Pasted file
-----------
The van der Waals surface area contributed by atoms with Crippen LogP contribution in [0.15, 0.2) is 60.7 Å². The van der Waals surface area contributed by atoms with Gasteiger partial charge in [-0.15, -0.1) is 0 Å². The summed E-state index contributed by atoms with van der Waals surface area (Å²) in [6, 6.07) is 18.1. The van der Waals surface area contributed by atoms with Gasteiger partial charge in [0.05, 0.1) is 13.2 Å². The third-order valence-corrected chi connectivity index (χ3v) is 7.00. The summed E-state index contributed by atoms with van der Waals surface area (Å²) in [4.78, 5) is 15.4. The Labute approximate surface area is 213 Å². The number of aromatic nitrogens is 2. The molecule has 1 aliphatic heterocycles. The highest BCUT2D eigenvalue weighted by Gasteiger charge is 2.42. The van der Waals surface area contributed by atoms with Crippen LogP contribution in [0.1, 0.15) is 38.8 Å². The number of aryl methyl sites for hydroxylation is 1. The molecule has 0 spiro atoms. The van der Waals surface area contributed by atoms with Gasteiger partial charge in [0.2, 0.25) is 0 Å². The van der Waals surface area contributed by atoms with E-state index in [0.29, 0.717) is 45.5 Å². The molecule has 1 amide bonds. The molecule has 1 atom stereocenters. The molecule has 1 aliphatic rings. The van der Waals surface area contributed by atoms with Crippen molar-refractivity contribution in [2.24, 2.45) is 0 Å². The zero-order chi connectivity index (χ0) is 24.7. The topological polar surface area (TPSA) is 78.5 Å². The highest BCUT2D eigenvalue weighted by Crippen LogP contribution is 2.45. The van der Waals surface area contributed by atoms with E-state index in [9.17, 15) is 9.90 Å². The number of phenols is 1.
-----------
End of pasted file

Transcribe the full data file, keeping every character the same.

The van der Waals surface area contributed by atoms with Crippen LogP contribution in [0.15, 0.2) is 60.7 Å². The van der Waals surface area contributed by atoms with Gasteiger partial charge in [-0.15, -0.1) is 0 Å². The summed E-state index contributed by atoms with van der Waals surface area (Å²) in [6, 6.07) is 18.1. The van der Waals surface area contributed by atoms with Gasteiger partial charge in [0.05, 0.1) is 13.2 Å². The third-order valence-corrected chi connectivity index (χ3v) is 7.00. The summed E-state index contributed by atoms with van der Waals surface area (Å²) in [4.78, 5) is 15.4. The Labute approximate surface area is 213 Å². The number of aromatic nitrogens is 2. The molecule has 1 aliphatic heterocycles. The highest BCUT2D eigenvalue weighted by Gasteiger charge is 2.42. The van der Waals surface area contributed by atoms with Crippen LogP contribution in [0.1, 0.15) is 38.8 Å². The number of aryl methyl sites for hydroxylation is 1. The molecule has 0 spiro atoms. The van der Waals surface area contributed by atoms with Gasteiger partial charge in [0.2, 0.25) is 0 Å². The van der Waals surface area contributed by atoms with E-state index in [0.29, 0.717) is 45.5 Å². The molecule has 1 amide bonds. The molecule has 1 atom stereocenters. The molecule has 1 aliphatic rings. The van der Waals surface area contributed by atoms with Crippen molar-refractivity contribution in [2.24, 2.45) is 0 Å². The zero-order chi connectivity index (χ0) is 24.7. The topological polar surface area (TPSA) is 78.5 Å². The highest BCUT2D eigenvalue weighted by Crippen LogP contribution is 2.45. The van der Waals surface area contributed by atoms with E-state index in [9.17, 15) is 9.90 Å². The number of phenols is 1.